Bahrain has been working with asset manager and advisory firm Lazard for several months, a source close to the matter said.
The country’s finances have been strained by a slump in oil prices in 2014 and its currency and international bonds reached multi-year lows last week, as investors increasingly doubted Bahrain’s ability to stave off a potential financial crisis.
But Bahrain’s Gulf diplomatic allies last week pledged to prevent its ballooning public debt from triggering a credit crunch. The Bahraini dinar and its bonds rallied on the news.
Lazard, which among other things specialises in sovereign financial advisory and debt restructuring, has been working as a financial adviser with the Bahraini government for months on a number of issues including the set up of an investment conference the country held in May, the source said, without elaborating further.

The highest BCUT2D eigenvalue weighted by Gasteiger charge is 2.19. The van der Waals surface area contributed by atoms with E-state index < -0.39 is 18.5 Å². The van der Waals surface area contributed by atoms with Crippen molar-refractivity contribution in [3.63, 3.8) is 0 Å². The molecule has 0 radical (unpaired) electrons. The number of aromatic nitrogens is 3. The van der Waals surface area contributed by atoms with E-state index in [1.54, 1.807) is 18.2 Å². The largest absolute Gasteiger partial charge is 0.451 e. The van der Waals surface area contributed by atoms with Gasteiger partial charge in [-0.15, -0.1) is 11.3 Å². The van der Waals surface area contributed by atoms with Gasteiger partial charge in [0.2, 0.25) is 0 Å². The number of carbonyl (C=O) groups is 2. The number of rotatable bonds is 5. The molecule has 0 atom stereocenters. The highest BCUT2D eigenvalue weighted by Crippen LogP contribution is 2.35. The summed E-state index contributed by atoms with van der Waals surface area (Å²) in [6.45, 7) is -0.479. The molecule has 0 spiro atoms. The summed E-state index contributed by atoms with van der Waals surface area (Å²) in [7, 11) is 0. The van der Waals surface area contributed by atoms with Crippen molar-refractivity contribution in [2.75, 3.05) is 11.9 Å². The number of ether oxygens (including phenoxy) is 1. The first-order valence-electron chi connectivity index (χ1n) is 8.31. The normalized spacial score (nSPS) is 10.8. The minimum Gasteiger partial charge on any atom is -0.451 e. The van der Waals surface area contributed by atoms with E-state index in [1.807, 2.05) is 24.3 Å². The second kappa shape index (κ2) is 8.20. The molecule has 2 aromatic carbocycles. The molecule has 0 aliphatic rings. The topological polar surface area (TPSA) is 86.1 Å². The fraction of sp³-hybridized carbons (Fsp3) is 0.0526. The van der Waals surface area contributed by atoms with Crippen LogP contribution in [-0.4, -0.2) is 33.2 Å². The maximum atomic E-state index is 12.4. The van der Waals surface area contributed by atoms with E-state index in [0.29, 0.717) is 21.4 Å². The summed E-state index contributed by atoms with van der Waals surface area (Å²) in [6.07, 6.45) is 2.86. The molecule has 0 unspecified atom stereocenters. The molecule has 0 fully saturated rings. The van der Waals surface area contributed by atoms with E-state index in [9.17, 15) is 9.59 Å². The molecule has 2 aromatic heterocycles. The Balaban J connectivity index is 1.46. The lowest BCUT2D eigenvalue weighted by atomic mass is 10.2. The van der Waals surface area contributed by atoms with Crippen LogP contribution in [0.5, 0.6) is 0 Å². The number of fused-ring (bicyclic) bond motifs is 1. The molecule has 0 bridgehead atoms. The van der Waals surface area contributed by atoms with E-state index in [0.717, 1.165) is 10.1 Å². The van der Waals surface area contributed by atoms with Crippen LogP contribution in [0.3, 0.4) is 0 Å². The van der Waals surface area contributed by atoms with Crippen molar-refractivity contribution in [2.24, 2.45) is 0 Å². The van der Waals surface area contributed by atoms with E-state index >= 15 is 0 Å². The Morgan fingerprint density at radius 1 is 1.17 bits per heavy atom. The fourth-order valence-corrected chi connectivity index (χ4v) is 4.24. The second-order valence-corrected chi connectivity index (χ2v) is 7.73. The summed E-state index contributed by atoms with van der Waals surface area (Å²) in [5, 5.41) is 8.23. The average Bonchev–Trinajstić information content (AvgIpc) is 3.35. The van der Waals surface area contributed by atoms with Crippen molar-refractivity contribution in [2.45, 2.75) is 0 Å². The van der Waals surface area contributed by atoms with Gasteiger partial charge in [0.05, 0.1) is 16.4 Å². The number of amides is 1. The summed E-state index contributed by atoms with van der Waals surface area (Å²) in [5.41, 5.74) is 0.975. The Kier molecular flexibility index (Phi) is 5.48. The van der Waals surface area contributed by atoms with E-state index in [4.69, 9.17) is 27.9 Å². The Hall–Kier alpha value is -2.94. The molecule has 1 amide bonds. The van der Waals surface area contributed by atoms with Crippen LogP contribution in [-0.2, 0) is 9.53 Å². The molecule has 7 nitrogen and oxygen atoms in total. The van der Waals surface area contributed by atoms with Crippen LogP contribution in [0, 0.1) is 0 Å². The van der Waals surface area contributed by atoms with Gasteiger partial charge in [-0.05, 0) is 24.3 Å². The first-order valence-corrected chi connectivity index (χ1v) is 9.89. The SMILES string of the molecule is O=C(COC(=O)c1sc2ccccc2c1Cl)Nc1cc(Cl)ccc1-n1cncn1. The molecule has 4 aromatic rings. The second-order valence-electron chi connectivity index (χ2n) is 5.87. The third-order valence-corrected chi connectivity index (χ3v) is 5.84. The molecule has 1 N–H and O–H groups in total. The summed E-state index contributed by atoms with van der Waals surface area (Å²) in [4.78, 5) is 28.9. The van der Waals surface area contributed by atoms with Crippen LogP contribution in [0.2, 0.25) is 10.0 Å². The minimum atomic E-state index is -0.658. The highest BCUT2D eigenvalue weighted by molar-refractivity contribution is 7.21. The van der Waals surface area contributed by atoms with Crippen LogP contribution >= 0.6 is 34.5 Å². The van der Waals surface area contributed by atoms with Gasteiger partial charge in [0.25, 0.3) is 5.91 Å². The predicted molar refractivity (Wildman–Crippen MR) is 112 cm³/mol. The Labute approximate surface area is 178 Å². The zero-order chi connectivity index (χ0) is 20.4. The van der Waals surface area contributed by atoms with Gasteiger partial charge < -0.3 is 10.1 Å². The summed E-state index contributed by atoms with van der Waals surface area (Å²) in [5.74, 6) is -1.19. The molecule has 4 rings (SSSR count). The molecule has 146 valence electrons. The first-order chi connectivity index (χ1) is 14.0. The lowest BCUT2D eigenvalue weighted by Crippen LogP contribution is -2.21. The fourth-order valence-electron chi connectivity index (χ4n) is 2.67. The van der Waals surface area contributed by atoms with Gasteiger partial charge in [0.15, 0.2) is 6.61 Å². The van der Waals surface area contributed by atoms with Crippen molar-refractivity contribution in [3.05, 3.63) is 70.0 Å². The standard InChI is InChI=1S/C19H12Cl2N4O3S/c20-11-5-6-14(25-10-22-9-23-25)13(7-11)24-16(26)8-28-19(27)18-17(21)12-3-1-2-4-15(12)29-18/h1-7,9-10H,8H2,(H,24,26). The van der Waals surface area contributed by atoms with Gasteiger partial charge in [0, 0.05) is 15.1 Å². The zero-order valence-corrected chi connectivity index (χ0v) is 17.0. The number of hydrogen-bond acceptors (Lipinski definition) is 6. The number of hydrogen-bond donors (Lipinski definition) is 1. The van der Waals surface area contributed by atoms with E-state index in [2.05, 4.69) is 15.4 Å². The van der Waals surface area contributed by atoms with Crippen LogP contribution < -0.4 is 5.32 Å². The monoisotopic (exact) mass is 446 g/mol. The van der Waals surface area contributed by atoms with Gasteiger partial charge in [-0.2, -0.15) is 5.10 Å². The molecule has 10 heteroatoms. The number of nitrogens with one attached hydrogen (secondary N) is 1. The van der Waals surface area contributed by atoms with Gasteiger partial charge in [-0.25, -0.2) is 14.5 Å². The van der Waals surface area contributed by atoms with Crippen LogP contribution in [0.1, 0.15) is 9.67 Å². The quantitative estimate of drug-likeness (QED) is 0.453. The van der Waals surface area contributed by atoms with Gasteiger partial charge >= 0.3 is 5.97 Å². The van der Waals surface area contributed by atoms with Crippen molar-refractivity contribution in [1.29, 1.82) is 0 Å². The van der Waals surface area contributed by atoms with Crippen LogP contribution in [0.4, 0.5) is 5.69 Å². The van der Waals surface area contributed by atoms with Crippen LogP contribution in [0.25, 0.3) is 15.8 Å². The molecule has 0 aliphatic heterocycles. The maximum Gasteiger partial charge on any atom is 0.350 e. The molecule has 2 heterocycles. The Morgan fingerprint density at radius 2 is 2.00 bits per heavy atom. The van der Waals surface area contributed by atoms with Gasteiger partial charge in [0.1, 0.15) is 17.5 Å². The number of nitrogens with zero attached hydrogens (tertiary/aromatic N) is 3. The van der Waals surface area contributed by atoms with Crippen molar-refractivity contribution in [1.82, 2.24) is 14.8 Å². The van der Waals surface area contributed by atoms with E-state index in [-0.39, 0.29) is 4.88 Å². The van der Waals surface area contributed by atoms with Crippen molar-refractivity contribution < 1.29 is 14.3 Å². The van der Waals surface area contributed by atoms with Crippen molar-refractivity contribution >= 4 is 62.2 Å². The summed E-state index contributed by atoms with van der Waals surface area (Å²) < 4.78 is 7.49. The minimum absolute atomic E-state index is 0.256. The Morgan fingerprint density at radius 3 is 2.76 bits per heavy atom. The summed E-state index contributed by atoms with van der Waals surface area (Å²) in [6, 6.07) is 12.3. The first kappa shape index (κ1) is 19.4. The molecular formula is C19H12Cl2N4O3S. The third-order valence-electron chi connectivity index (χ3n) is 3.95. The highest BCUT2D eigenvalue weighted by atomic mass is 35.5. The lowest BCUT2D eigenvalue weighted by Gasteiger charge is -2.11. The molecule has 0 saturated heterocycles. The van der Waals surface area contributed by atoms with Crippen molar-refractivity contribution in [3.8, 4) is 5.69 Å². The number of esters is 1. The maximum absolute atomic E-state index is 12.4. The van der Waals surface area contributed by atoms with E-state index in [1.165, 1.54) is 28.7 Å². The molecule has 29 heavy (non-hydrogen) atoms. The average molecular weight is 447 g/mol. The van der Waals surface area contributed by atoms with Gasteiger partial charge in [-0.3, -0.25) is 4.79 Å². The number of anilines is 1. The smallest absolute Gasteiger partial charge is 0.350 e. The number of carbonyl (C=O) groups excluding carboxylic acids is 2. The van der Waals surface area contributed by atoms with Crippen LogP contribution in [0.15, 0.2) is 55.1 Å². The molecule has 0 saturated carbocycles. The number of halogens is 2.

Bahrain’s officials did not immediately respond to requests for comment.
Saudi Arabia, the United Arab Emirates and Kuwait said in a statement last week they were in discussions on aid for Bahrain and would consider all options to support the country.
They promised “an integrated programme that will soon be announced to enable the kingdom of Bahrain to support its economic reforms and fiscal stability”. No details were given.
Bankers said last week’s pledge of aid to Bahrain eased fears that Manama might be unable to redeem a $750m Islamic bond that will mature in November.